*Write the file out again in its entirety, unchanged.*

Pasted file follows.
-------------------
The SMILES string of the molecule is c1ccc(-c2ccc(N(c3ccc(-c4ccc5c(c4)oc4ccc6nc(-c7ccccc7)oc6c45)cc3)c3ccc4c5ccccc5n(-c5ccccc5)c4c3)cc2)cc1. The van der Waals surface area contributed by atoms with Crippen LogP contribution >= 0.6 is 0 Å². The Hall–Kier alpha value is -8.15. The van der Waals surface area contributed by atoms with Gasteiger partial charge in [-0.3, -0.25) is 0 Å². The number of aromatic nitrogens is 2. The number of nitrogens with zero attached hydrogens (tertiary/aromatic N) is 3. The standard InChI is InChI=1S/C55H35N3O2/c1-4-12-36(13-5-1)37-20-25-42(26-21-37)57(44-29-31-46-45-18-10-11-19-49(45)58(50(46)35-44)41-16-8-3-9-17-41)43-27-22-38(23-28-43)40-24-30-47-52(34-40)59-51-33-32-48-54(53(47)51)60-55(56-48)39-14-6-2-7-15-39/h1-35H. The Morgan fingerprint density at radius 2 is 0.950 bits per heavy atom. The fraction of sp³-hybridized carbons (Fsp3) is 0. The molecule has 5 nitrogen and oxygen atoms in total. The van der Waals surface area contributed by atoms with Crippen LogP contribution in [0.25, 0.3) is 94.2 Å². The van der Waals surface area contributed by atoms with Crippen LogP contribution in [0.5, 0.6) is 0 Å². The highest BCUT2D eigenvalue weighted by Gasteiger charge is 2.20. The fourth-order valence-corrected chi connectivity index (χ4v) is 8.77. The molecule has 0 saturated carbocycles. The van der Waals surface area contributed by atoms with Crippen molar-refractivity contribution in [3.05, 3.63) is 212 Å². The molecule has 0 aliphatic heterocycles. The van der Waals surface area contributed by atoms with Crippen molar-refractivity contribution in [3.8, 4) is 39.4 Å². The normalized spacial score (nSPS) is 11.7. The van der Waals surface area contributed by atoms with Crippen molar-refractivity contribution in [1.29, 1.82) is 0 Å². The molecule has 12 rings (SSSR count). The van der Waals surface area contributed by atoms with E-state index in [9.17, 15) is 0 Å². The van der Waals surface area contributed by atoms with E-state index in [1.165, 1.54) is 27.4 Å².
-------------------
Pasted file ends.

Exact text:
The SMILES string of the molecule is c1ccc(-c2ccc(N(c3ccc(-c4ccc5c(c4)oc4ccc6nc(-c7ccccc7)oc6c45)cc3)c3ccc4c5ccccc5n(-c5ccccc5)c4c3)cc2)cc1. The van der Waals surface area contributed by atoms with Crippen LogP contribution >= 0.6 is 0 Å². The Hall–Kier alpha value is -8.15. The van der Waals surface area contributed by atoms with Gasteiger partial charge in [-0.3, -0.25) is 0 Å². The number of aromatic nitrogens is 2. The number of nitrogens with zero attached hydrogens (tertiary/aromatic N) is 3. The standard InChI is InChI=1S/C55H35N3O2/c1-4-12-36(13-5-1)37-20-25-42(26-21-37)57(44-29-31-46-45-18-10-11-19-49(45)58(50(46)35-44)41-16-8-3-9-17-41)43-27-22-38(23-28-43)40-24-30-47-52(34-40)59-51-33-32-48-54(53(47)51)60-55(56-48)39-14-6-2-7-15-39/h1-35H. The Morgan fingerprint density at radius 2 is 0.950 bits per heavy atom. The fraction of sp³-hybridized carbons (Fsp3) is 0. The molecule has 5 nitrogen and oxygen atoms in total. The van der Waals surface area contributed by atoms with Crippen LogP contribution in [0.25, 0.3) is 94.2 Å². The van der Waals surface area contributed by atoms with Crippen LogP contribution in [0.5, 0.6) is 0 Å². The highest BCUT2D eigenvalue weighted by Gasteiger charge is 2.20. The fourth-order valence-corrected chi connectivity index (χ4v) is 8.77. The molecule has 0 saturated carbocycles. The van der Waals surface area contributed by atoms with Crippen molar-refractivity contribution in [3.05, 3.63) is 212 Å². The molecule has 0 aliphatic heterocycles. The van der Waals surface area contributed by atoms with Crippen molar-refractivity contribution in [3.8, 4) is 39.4 Å². The normalized spacial score (nSPS) is 11.7. The van der Waals surface area contributed by atoms with Crippen molar-refractivity contribution in [1.29, 1.82) is 0 Å². The molecule has 12 rings (SSSR count). The van der Waals surface area contributed by atoms with E-state index in [9.17, 15) is 0 Å². The van der Waals surface area contributed by atoms with E-state index in [1.165, 1.54) is 27.4 Å².